Recent news reports about old tires failing has experts asking if tires should have expiration dates the same as many other products. Why? Because old tires are failing and killing people!
In a letter released September 22, 2003, a private safety group called Strategic Safety asked the National Highway Traffic & Safety Admin. (NHTSA) to investigate the problem of tire aging. The group says they have documented at least 20 accidents caused by old tires blowing out, 10 of which resulted in fatalities. Most of the lawsuits involving these tread separation accidents have been on tires that were six or more years old.
The group says the NHTSA should have a new rule requiring tire manufacturers to put expiration dates on all new tires.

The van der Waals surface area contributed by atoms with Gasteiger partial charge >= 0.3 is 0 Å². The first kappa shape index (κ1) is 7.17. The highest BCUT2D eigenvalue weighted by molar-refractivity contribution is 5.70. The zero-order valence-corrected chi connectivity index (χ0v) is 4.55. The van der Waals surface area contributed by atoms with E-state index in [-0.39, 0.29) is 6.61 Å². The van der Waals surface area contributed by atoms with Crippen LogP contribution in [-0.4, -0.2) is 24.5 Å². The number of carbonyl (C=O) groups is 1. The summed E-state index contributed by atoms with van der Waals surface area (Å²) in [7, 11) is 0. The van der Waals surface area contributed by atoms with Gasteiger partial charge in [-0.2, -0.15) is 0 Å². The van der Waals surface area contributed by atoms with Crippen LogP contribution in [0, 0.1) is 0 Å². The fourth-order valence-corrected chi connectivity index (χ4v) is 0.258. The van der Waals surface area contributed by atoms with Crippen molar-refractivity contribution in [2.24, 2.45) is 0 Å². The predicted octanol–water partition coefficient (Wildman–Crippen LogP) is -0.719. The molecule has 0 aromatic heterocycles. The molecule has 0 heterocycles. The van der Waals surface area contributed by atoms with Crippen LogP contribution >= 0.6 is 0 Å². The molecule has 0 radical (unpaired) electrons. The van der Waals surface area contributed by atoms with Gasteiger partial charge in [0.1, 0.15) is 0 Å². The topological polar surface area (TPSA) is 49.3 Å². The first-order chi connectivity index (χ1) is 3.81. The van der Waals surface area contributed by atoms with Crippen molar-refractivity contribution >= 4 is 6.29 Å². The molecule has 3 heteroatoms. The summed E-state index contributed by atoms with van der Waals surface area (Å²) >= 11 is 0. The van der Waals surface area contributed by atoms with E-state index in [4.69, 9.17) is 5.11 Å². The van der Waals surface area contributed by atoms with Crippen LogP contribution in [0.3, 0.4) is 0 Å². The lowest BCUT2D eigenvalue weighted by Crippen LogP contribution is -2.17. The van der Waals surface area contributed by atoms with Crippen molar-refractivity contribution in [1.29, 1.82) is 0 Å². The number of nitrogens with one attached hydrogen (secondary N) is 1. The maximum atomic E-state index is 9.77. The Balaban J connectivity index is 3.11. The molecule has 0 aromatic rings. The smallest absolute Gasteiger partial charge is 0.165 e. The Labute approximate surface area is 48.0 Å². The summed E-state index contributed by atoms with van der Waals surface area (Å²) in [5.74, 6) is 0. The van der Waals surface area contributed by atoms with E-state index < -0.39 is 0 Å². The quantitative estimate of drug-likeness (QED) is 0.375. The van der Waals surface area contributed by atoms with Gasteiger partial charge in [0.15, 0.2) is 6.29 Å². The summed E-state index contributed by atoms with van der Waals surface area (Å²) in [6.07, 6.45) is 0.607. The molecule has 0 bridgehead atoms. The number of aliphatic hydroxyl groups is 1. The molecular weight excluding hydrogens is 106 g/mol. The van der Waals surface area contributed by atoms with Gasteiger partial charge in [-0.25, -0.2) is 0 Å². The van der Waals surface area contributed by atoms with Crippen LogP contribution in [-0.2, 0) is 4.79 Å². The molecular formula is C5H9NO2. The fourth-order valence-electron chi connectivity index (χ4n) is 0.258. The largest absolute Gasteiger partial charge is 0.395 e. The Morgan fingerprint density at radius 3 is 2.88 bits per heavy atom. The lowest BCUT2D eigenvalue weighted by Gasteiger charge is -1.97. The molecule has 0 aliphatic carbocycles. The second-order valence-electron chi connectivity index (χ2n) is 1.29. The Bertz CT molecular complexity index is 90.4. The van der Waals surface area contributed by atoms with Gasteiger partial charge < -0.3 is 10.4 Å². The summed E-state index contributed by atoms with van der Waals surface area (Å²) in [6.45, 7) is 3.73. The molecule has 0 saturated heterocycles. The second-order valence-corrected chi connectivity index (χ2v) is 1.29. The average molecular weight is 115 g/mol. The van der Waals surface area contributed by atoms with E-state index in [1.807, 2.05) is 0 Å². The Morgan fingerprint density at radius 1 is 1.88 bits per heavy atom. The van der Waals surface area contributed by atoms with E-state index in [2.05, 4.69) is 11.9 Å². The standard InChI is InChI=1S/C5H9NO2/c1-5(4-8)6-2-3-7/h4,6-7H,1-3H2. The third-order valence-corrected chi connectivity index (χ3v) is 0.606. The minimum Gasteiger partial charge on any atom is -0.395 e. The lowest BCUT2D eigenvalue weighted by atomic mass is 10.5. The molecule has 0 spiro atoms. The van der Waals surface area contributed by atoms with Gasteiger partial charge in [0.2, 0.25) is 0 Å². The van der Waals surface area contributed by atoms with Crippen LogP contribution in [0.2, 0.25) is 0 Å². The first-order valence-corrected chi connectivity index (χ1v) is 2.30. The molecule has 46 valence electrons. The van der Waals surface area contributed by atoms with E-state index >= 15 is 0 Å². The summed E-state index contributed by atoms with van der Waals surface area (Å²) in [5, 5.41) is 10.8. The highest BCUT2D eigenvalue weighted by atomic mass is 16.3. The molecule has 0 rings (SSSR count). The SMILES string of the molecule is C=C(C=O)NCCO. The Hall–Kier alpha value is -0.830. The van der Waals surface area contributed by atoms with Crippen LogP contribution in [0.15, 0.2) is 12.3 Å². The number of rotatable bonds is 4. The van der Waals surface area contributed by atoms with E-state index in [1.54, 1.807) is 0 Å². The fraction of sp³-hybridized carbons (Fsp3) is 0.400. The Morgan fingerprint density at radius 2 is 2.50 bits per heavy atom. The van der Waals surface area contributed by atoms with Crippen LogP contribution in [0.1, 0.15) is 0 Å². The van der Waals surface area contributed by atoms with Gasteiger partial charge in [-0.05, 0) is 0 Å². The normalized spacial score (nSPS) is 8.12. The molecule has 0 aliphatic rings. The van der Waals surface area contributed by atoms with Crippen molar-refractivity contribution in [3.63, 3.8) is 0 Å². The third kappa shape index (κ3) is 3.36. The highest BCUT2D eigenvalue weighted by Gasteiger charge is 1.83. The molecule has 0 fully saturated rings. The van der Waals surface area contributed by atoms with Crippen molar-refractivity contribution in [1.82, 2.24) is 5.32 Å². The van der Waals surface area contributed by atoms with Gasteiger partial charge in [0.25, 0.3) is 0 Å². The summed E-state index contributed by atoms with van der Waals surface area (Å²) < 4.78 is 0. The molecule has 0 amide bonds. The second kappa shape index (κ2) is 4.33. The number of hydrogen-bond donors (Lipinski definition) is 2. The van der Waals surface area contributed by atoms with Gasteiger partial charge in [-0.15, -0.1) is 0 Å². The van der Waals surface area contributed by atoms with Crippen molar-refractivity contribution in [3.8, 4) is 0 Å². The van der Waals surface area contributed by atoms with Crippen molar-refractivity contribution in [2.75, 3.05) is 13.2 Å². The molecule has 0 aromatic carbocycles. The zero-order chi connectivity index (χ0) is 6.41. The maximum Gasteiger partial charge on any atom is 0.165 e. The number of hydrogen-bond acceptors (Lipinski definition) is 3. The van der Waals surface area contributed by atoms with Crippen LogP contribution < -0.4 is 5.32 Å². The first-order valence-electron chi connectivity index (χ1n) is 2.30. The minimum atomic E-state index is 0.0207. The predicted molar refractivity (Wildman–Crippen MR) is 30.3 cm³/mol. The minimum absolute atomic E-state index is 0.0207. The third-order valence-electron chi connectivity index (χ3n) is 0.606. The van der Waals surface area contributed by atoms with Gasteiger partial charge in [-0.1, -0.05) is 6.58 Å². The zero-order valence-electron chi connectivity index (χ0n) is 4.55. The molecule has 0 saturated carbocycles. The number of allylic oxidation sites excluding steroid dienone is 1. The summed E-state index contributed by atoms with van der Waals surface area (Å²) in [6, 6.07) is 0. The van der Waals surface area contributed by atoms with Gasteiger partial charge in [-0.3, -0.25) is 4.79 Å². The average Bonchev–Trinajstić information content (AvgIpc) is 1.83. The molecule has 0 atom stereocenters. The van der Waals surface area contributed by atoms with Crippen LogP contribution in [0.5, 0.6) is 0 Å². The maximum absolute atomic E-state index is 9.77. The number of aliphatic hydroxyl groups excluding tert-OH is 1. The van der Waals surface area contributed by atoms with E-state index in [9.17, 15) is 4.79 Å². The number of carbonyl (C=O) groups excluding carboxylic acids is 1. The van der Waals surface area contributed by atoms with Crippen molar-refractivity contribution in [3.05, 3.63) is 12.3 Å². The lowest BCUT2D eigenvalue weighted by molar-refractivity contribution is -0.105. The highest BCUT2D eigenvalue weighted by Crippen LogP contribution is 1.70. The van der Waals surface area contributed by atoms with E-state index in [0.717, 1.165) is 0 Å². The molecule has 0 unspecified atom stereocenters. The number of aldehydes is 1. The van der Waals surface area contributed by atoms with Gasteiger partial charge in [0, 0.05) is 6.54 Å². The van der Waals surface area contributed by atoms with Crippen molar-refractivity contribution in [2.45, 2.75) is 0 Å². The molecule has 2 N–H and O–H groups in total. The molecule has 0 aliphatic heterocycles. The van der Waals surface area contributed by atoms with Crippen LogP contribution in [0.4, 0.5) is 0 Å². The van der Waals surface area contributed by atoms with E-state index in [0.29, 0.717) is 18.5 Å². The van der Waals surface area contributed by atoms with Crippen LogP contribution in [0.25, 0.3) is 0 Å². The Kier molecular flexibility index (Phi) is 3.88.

REPLACE OLD TIRES
Strategic Safety says based on their findings, motorists should replace tires that are more than ten (10) years old, including ther spare tire.
(Note: In Europe, vehicle manufacturers typically recommend replacing tires that are more than six (6) years old.)
The group also says tire retailers should NOT sell tires that have been in storage for more than six years since the date of manufacture.
Tires deteriorate over time, even if they are not used or driven on. The tires may appear to be in like-new condition on the outside, but inside the rubber is slowly deteriorating. This may dangerously weaken the tire and increase the risk of a blowout at high speed or during hot weather.
In one such incident, the owner of a 1964 Sunbeam Tiger was returning from an antique car show. The tires only had 4,000 miles on them and looked good as new on the outside, but the tires were 11 years old. On the way home, one of the tires blew out causing the car to crash. The passenger suffered permanent brain injuries as a result of the accident.